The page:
Mali Music Delivers on R&B Effort ‘Mali Is’

Mali Music • Mali Is… • RCA • US Release Date: June 17, 2014

Sometimes, R&B artists wish to record gospel, while gospel artists want to record R&B. Throughout history, there has often been this urge to oscillate between both genres. Mali Music, a contemporary gospel artist, joins the ‘dark’ side on his third album, Mali Is… Well, to be fair, there’s nothing even remotely sinful about Mali Is… as Mali keeps things classy, including some Christian rap and gospel.

“No Fun Alone” initiates Mali Is… in the retro/neo-soul vein. Yes, ‘neo-soul’ is technically dead (R.I.P.), but Mali definitely makes it sound alive and well on the opener. Vocally, Mali possesses a soulful, nuanced instrument that’s perfectly suited for numerous genres.

“Ready Aim” proceeds, in a more contemporary in vein; think more eclectic, alternative R&B. “Ready Aim” has a rap component about it, reminiscent of Drake surprisingly without colorful f-bombs of course. Definitely an interesting concept if nothing more, “Ready Aim” is a song that takes a couple of spins to endear it self – call it a ‘grower.’ “Ready, aim, fire!”

“Beautiful” has adult contemporary R&B written all over it. Mali’s tone is smooth and laid back; yet, he’s invested into the performance. Arguably, the nonsense syllables could’ve been eliminated (“let me hear you say ya ya ya ya…”), but it’s no deal breaker and does fit the sunny vibe. “Beautiful” proves to be just what it says it is, beautiful. 

Standout “Heavy Love” trumps “Beautiful,”shining radiantly thanks to its thoughtful message. “I wanna live in a world where / fathers and daughters, fathers and sons / are coming up together as one,” Mali sings on the spirited second verse. “Heavy Love” is definitely a throwback to the 70s, thanks in part to concept and the overall sound.

“Fight for You” is predictable in regards to it’s central theme. The ‘tried-and-true’ man’s pledge to ‘do whatever it takes to get the girl.’ Predictable it may be, but the cut is slickly produced, once more based in contemporary/modern R&B sensibilities. Like “Ready Aim,” Mali busts a rhyme, eliminating any notions that Mali is anachronistic. That said, the powerful, soulful “Walking Shoes” proceeds as a reversion or sorts to classic soul.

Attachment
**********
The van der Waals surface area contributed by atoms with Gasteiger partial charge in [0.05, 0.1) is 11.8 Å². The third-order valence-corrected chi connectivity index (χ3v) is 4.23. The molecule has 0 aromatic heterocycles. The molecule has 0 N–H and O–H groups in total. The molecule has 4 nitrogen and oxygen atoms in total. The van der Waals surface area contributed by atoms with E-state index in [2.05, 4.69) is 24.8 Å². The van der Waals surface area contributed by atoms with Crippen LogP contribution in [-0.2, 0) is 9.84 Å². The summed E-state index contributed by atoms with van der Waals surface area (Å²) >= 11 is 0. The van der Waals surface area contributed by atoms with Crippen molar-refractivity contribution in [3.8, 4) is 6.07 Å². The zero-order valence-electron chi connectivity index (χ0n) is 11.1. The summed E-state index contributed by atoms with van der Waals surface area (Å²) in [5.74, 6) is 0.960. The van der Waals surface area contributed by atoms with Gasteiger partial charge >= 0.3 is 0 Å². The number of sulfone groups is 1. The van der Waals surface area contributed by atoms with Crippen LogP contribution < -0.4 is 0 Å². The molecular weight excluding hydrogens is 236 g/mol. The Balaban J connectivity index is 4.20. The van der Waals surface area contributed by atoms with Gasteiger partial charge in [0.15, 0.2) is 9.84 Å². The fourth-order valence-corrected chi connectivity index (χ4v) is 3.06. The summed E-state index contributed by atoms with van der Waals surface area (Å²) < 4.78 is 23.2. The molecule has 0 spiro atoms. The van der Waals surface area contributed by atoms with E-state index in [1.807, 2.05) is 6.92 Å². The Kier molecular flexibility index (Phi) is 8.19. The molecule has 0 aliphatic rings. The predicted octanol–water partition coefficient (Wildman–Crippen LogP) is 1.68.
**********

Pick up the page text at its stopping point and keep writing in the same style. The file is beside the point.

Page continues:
“One” breaks the oscillation between old- and new school, diving into reggae. While many R&B artists fall short of glory when tackling reggae, Mali Music pulls it off. Helping the overall execution is the socially conscious message.  On “Make It” Mali Music spits exclusively – rhymes that is! The rapping eschews the colorful language commonplace in a number of urban music artist’s arsenal, favoring a Christian message. “Everybody trying to make it into heaven” certainly is far removed from the club. 

“Little Lady” is a bit off-putting at first, but like previous cut “Ready Aim,” grows on you. If nothing else, one has to respect Mali’s creativity on this particular number.“Royalty” features lush production, intact with dusty beats, strings, and richly produced backing vocals. Additionally, the overall songwriting is thoughtful and refined – no shallowness to be found on Mali’s end.

On “Johnny & Donna,Mali’s vocal tone is lovely while the piano and string accompaniment serves as an equally lovely backdrop. “Johnny & Donna” finds Mali Music returning to his Christian roots. The results are a cut that works sufficiently in both genres. “I Believe” closes Mali Is… fussing retro-soul, pop/rock, and contemporary gospel successfully.

Overall, Mali Is… proves to be an enjoyable, well-executed major label debut from Mali Music. It’s not perfect – a bit more pizzazz and fanfare would’ve provide more distinction and arguably Mali is too ‘poised’ – but it is definitely a worthwhile listen. The biggest flaw of the project isn’t the album itself, but arguably the promotion of the album – little or none. Hopefully, Mali Music can continue to grow artistically; Mali Is… is chocked full of promise. 

Recommended Tracks: “No Fun Alone,” “Heavy Love,” “Fight for You”


One Comment Add yours

  1. Cheryl Long says:

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